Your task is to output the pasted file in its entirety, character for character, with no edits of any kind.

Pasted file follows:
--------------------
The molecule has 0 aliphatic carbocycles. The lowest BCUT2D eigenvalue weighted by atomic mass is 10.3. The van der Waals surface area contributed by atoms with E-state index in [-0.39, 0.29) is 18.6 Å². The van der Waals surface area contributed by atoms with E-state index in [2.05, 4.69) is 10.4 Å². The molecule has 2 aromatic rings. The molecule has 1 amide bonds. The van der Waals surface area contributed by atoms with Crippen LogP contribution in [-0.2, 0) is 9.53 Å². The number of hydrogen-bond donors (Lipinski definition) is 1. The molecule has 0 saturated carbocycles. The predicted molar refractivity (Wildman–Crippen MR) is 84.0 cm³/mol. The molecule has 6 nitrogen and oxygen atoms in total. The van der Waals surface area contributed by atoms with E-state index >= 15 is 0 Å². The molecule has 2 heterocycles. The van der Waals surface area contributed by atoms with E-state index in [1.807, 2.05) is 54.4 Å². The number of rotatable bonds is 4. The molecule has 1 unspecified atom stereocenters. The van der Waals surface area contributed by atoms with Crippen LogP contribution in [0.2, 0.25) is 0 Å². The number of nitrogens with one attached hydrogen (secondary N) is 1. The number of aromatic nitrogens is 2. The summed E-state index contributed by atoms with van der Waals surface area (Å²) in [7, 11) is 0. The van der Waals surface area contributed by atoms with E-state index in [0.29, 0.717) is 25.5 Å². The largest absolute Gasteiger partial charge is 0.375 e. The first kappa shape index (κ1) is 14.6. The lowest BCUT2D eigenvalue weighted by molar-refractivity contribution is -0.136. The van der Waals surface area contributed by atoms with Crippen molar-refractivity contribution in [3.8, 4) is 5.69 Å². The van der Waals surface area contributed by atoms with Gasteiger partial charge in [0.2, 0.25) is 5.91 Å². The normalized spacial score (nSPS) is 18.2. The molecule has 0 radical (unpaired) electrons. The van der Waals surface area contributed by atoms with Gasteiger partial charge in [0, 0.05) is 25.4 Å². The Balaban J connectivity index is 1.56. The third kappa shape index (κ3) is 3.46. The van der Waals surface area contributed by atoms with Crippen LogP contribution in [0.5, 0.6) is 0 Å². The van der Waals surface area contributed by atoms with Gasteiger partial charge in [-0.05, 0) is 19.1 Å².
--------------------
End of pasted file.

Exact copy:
The molecule has 0 aliphatic carbocycles. The lowest BCUT2D eigenvalue weighted by atomic mass is 10.3. The van der Waals surface area contributed by atoms with E-state index in [-0.39, 0.29) is 18.6 Å². The van der Waals surface area contributed by atoms with E-state index in [2.05, 4.69) is 10.4 Å². The molecule has 2 aromatic rings. The molecule has 1 amide bonds. The van der Waals surface area contributed by atoms with Crippen LogP contribution in [-0.2, 0) is 9.53 Å². The number of hydrogen-bond donors (Lipinski definition) is 1. The molecule has 0 saturated carbocycles. The predicted molar refractivity (Wildman–Crippen MR) is 84.0 cm³/mol. The molecule has 6 nitrogen and oxygen atoms in total. The van der Waals surface area contributed by atoms with E-state index >= 15 is 0 Å². The molecule has 2 heterocycles. The van der Waals surface area contributed by atoms with E-state index in [1.807, 2.05) is 54.4 Å². The number of rotatable bonds is 4. The molecule has 1 unspecified atom stereocenters. The van der Waals surface area contributed by atoms with Crippen LogP contribution in [0.2, 0.25) is 0 Å². The number of nitrogens with one attached hydrogen (secondary N) is 1. The number of aromatic nitrogens is 2. The summed E-state index contributed by atoms with van der Waals surface area (Å²) in [7, 11) is 0. The van der Waals surface area contributed by atoms with E-state index in [0.29, 0.717) is 25.5 Å². The largest absolute Gasteiger partial charge is 0.375 e. The first kappa shape index (κ1) is 14.6. The lowest BCUT2D eigenvalue weighted by molar-refractivity contribution is -0.136. The van der Waals surface area contributed by atoms with Crippen molar-refractivity contribution in [3.8, 4) is 5.69 Å². The van der Waals surface area contributed by atoms with Gasteiger partial charge in [0.2, 0.25) is 5.91 Å². The normalized spacial score (nSPS) is 18.2. The molecule has 0 radical (unpaired) electrons. The van der Waals surface area contributed by atoms with Gasteiger partial charge in [0, 0.05) is 25.4 Å². The Balaban J connectivity index is 1.56. The third kappa shape index (κ3) is 3.46. The van der Waals surface area contributed by atoms with Crippen LogP contribution in [0.5, 0.6) is 0 Å². The van der Waals surface area contributed by atoms with Gasteiger partial charge in [-0.05, 0) is 19.1 Å².